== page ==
Disregard claims of low quality in secondary education over Free SHS – Ntim Fordjour

Free SHS : John Ntim Fordjour is Deputy Education Minister Designate

Free SHS is about to produce its second batch of graduates, however, Ghanaians are divided over its success and challenges that confront the policy.

The Deputy Minister-Designate for Education, Rev. John Ntim Fordjour, has hit back at persons who have criticized the government for the implementation of the Free Senior High School policy.

Disregard claims of low-quality education over Free SHS

He insists that the quality of secondary education in the country has not dwindled as some are making the public believe.

The lawmaker says that reports available to them rather indicates that education outcomes in the country have rather been improving.

Ntim Fordjour made these remarks whilst answering a question when he appeared before Parliament’s Appointments Committee on Monday, June 7, 2021.

Rev. Fordjour rallied for support for the government in its quest to continue improving the quality of education in the country.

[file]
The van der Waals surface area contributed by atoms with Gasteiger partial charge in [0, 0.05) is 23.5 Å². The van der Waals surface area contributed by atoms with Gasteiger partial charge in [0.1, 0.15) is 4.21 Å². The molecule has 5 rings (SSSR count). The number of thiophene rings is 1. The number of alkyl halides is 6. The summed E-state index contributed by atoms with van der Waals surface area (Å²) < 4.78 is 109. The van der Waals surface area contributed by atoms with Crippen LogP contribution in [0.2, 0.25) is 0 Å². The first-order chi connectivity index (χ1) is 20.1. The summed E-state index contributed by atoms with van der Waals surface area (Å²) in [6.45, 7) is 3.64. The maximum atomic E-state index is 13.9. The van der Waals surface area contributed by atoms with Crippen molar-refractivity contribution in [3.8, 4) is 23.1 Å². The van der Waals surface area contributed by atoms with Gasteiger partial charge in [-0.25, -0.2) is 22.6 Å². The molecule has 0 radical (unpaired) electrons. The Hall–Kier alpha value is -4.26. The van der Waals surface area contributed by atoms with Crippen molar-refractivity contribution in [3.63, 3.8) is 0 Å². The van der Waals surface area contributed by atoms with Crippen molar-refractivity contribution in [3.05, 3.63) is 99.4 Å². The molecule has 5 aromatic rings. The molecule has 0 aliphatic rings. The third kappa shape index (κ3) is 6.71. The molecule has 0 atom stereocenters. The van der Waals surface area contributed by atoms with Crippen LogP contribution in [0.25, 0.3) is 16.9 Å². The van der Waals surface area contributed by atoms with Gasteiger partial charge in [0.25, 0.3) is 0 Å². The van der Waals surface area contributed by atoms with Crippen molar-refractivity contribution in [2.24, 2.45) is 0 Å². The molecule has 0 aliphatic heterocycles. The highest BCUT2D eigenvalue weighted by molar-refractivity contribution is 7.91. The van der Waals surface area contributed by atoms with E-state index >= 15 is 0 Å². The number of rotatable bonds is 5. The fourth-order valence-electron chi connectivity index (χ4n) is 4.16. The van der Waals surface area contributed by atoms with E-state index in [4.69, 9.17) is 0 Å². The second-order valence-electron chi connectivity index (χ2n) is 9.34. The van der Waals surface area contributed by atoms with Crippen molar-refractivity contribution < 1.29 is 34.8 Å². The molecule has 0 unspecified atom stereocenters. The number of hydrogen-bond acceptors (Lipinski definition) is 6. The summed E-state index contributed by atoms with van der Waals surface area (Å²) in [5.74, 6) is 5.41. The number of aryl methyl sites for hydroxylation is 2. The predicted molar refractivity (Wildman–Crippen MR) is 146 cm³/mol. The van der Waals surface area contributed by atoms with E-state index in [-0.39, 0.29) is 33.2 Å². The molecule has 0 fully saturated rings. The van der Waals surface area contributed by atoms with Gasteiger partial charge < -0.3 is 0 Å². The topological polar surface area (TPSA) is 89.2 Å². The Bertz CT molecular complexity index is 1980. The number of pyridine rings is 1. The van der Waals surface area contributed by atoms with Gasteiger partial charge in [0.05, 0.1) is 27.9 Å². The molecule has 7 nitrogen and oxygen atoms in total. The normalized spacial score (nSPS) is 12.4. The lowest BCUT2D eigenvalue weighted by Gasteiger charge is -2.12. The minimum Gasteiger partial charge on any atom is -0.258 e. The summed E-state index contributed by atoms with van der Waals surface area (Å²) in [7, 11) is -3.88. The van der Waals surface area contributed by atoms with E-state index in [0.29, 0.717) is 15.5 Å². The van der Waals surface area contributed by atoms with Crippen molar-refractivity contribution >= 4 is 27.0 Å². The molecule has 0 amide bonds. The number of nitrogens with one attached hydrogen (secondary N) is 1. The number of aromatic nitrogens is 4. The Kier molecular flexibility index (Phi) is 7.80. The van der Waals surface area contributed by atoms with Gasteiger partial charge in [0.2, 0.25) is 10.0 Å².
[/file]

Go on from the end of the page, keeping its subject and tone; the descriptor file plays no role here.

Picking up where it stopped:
“I don’t agree that quality has been substituted for quantity with the Free SHS policy because considering all the reports available, (the Annual Performance Report of the educational sector and WAEC 2020), it indicates that the education outcomes have been improving for the past five years steadily, and quality hasn’t been compromised.”

“Recently, when the 2020 WAEC report was announced, out of the 465 students in West Africa that scored an A in all eight subjects, 411 (88%) of them were Ghanaian Free SHS graduates; and for the first time, 50% of students that sat for the WASSCE all passed for the core subjects. Such claims are not true and should be disregarded.

Read: Teacher Unions threaten industrial action over aptitude test results

The government has come under criticism for the implementation of the much-hyped Free SHS policy.

The policy has forced the government to introduce a double-track system to deal with the infrastructural challenges in schools following a surge in admitted students because of the Free SHS policy.


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